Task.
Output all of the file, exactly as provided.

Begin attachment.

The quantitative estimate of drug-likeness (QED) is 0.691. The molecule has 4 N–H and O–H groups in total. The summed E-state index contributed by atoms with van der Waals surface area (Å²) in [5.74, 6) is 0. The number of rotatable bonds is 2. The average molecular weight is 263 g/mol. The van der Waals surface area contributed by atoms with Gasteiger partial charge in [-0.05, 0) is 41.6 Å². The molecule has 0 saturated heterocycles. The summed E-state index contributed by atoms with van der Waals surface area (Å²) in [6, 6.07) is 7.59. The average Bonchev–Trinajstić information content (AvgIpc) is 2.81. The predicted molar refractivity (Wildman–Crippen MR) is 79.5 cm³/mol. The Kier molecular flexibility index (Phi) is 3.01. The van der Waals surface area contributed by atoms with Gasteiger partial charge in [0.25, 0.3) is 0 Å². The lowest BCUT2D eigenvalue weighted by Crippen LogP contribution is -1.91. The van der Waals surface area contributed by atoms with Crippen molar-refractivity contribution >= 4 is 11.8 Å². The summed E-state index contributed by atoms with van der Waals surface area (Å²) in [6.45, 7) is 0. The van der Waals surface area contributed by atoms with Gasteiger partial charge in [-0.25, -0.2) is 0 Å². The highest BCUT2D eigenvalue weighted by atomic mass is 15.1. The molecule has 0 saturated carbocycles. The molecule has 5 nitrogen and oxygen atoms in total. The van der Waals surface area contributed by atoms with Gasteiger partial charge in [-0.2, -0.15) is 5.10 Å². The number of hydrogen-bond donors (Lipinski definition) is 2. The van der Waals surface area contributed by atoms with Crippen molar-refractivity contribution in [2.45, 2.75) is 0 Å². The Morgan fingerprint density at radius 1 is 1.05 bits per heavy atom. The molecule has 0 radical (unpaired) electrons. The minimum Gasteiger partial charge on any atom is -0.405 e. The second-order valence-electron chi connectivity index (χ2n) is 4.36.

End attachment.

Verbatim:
The quantitative estimate of drug-likeness (QED) is 0.691. The molecule has 4 N–H and O–H groups in total. The summed E-state index contributed by atoms with van der Waals surface area (Å²) in [5.74, 6) is 0. The number of rotatable bonds is 2. The average molecular weight is 263 g/mol. The van der Waals surface area contributed by atoms with Gasteiger partial charge in [-0.05, 0) is 41.6 Å². The molecule has 0 saturated heterocycles. The summed E-state index contributed by atoms with van der Waals surface area (Å²) in [6, 6.07) is 7.59. The average Bonchev–Trinajstić information content (AvgIpc) is 2.81. The predicted molar refractivity (Wildman–Crippen MR) is 79.5 cm³/mol. The Kier molecular flexibility index (Phi) is 3.01. The van der Waals surface area contributed by atoms with Gasteiger partial charge in [0.25, 0.3) is 0 Å². The lowest BCUT2D eigenvalue weighted by Crippen LogP contribution is -1.91. The van der Waals surface area contributed by atoms with Crippen molar-refractivity contribution >= 4 is 11.8 Å². The summed E-state index contributed by atoms with van der Waals surface area (Å²) in [6.45, 7) is 0. The van der Waals surface area contributed by atoms with Gasteiger partial charge in [-0.25, -0.2) is 0 Å². The highest BCUT2D eigenvalue weighted by atomic mass is 15.1. The molecule has 0 saturated carbocycles. The molecule has 5 nitrogen and oxygen atoms in total. The van der Waals surface area contributed by atoms with Gasteiger partial charge in [-0.2, -0.15) is 5.10 Å². The number of hydrogen-bond donors (Lipinski definition) is 2. The van der Waals surface area contributed by atoms with Crippen molar-refractivity contribution in [2.45, 2.75) is 0 Å². The Morgan fingerprint density at radius 1 is 1.05 bits per heavy atom. The molecule has 0 radical (unpaired) electrons. The minimum Gasteiger partial charge on any atom is -0.405 e. The second-order valence-electron chi connectivity index (χ2n) is 4.36.